Saturday 24 March 2018

Kurds boycott Iraq cabinet over row

Prime Minister Nouri al-Maliki, centre, accused the Kurds of harbouring militants in Iraq (AP)
Prime Minister Nouri al-Maliki, centre, accused the Kurds of harbouring militants in Iraq (AP)

Iraq's Kurds have said their politicians will stay away from cabinet meetings to protest about remarks made by embattled Prime Minister Nouri al-Maliki.

The announcement comes a day after Mr al-Maliki accused the largely autonomous Kurdish region in northern Iraq of harbouring the Sunni militants who have overrun much of the country.

The prime minister provided no evidence and the Kurds denied the allegations.

Deputy Prime Minister Roz Nouri Shawez, the highest level Kurdish official in the government said "such statements are meant to hide the big security fiasco by blaming others and we announce our boycott of cabinet meetings".

Kurds also hold the cabinet posts for foreign affairs, trade, health and immigration and displacement.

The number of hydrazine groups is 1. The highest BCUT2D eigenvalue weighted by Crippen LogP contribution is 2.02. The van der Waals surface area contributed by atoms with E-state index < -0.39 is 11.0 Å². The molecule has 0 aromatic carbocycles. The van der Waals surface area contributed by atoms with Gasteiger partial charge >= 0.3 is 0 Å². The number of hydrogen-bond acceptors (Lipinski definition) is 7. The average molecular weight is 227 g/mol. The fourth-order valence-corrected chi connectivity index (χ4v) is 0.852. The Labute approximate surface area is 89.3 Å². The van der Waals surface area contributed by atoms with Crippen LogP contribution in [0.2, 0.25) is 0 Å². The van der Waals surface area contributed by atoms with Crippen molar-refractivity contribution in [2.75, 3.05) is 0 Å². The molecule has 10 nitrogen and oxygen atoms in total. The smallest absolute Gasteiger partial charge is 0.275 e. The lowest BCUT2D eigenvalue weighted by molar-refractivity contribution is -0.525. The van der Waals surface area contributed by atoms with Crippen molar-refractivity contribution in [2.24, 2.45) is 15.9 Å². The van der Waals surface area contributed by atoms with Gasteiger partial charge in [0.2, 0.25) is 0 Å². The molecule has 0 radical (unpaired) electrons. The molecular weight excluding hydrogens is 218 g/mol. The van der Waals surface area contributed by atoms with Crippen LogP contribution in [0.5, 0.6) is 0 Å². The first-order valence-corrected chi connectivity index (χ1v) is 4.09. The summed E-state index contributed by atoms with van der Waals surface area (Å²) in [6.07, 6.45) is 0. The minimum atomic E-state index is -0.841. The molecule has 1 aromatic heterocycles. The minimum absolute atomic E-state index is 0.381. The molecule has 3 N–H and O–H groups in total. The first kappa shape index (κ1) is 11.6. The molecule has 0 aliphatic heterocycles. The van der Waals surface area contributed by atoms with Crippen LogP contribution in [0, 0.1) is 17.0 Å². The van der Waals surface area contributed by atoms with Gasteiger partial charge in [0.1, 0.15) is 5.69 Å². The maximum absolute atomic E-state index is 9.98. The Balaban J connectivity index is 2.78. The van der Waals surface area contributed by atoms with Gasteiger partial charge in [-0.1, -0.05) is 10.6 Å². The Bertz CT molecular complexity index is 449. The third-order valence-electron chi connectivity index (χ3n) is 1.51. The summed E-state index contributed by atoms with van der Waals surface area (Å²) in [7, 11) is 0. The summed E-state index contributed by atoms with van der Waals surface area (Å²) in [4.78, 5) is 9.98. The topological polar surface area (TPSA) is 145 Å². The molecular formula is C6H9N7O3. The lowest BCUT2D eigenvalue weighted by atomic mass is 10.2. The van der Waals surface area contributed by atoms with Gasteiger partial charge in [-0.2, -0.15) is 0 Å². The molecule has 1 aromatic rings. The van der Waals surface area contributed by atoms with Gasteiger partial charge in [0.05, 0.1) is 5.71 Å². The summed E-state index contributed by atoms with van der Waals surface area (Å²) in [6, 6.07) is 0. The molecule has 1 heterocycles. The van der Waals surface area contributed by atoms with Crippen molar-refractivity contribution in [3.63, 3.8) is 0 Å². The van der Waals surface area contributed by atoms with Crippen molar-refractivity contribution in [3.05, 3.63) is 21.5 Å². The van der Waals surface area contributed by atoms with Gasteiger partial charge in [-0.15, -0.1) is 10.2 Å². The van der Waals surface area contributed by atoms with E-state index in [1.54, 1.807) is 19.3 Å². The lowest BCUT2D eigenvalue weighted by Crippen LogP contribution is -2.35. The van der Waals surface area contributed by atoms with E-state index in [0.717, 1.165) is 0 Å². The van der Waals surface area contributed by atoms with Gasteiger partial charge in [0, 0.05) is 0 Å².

The move is largely symbolic, since the government has continued operating in the past when the Sunni bloc fully withdrew its ministers but it underlines the deepening split between Mr al-Maliki and the Kurds.

The Kurds also called on Mr al-Maliki to step down, blaming him for failing to stop the Sunni militant offensive.

The presidency of the Kurdish self-rule region said he "has become hysterical and has lost his balance".

"He is doing everything he can to justify his failures and put the blame on others for these failures," the presidency said in a statement posted on its website.

It accused Mr al-Maliki of destroying the country and demanded that he step down.

The PM's rivals and even some former allies accuse him of helping fuel the crisis by failing to promote reconciliation with minority Sunnis, who complain of being treated as second-class citizens.

Mr Al-Maliki, whose State of Law bloc won the most seats in April elections, has refused to heed calls to step aside and vowed to pursue a third consecutive term.

That has led to political deadlock as lawmakers attempt to form a new government that can hold the country together as it confronts the militants who have control of much of northern and western Iraq.

Iraq's civil aviation authority suspended all cargo flights to the Kurdish region until further notice.

The head of the authority, Nassir Bandar, said the decision was taken "due to the security situation and (events) in Mousl where it is not possible for us to handle shipments".

He said passenger flights to the airports of Sulaimaniyah and Irbil in the Kurdish region will not be affected.

Press Association

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